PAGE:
This fear about expressing opinions may also be a consequence of that host of teeth-gnashing hobgoblins who burst forth from their echo chambers to bash even valid, well-supported ideas. Like their off-the-cuff counterparts, thinkers who are smart, pragmatic, and productive also have to deal with those who are all too willing to go about “substituting feelings and emotions for rational discourse.” And sometimes it does seem like it’s not even worth it . . . But in a civilized democracy, it has to be.
Political correctness has not silenced discussion. What it has done is make us think before we speak, write, or post — and that’s what some people don’t like! So-called political correctness has become the chimera that gets blamed for all manner of unwelcome introspection and uncomfortable circumspection, instead of being given credit for accomplishing exactly what it meant to do. After calling political correctness a “strawman,” which it has largely become, scholar Marilyn Edelstein wrote this in 1992 about what PC is, as compared to what its critics say it is:
Critics of political correctness combine and often distort three different but related issues. First, political correctness is used to describe the goals of those advocating a more pluralistic, multicultural, race-, gender-, and class-sensitive curriculum. Second, certain academicians are branded politically correct for insisting that intellectual inquiry reflects, to some degree, the values and interests of the inquirer and that aesthetic judgments are always intertwined with moral and political ones. Third, and most harshly, people are labeled politically correct for advocating university policies designed to minimize sexual and racial harassment on campuses. Fuller understanding of these three issues is critical if the widening public debate over political correctness is to become fruitful and illuminating rather than bitter and confused.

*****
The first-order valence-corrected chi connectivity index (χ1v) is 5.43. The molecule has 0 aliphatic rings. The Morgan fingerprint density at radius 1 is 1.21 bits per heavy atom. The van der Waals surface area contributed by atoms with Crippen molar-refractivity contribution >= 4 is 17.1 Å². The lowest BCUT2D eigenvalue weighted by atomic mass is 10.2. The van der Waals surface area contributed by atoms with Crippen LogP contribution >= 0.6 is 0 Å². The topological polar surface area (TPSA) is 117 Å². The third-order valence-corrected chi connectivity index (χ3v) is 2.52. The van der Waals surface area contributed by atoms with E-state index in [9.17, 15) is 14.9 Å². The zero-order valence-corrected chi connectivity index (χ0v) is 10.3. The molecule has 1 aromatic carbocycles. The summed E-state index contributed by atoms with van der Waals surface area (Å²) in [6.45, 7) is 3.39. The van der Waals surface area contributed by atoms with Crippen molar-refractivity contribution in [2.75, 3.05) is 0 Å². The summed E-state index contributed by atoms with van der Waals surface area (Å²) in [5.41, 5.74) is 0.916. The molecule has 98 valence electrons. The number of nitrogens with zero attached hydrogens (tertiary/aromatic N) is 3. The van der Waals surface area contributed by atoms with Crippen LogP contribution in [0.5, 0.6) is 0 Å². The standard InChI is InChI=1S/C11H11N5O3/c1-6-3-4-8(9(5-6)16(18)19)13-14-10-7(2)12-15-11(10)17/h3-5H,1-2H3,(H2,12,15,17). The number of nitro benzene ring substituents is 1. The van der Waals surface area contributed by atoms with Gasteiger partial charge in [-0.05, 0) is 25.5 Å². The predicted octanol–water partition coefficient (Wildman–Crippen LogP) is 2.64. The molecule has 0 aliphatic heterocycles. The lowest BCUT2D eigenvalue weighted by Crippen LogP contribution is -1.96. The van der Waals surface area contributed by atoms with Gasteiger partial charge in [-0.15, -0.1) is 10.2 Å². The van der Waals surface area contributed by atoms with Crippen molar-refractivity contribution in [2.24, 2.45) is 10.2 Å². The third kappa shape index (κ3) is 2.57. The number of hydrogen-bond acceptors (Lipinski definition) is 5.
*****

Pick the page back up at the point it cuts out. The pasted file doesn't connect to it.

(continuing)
In short, the 1980s and ’90s ideas now lumped together under the auspices of political correctness were in favor of: respecting diverse perspectives, valuing thoughtful critique, and creating safe workplace policies— all good things. The stigma now assigned to PC came when this valid and inclusive ideal was warped and twisted, both by some of its proponents and some of its opponents.
Social media has changed society in two major ways: it has connected us with people we never would have met otherwise, and it has given global-sized megaphones to people (of all stripes). Unfortunately, some users employ that interconnectedness in a campaign to bash everything they don’t agree with, and some users’ perspectives are more outrageous than substantive. Yet, those people shouldn’t prevent the mass of us from using social media as a vast virtual meeting place . . . one that we should never, ever, ever mistake for the real world.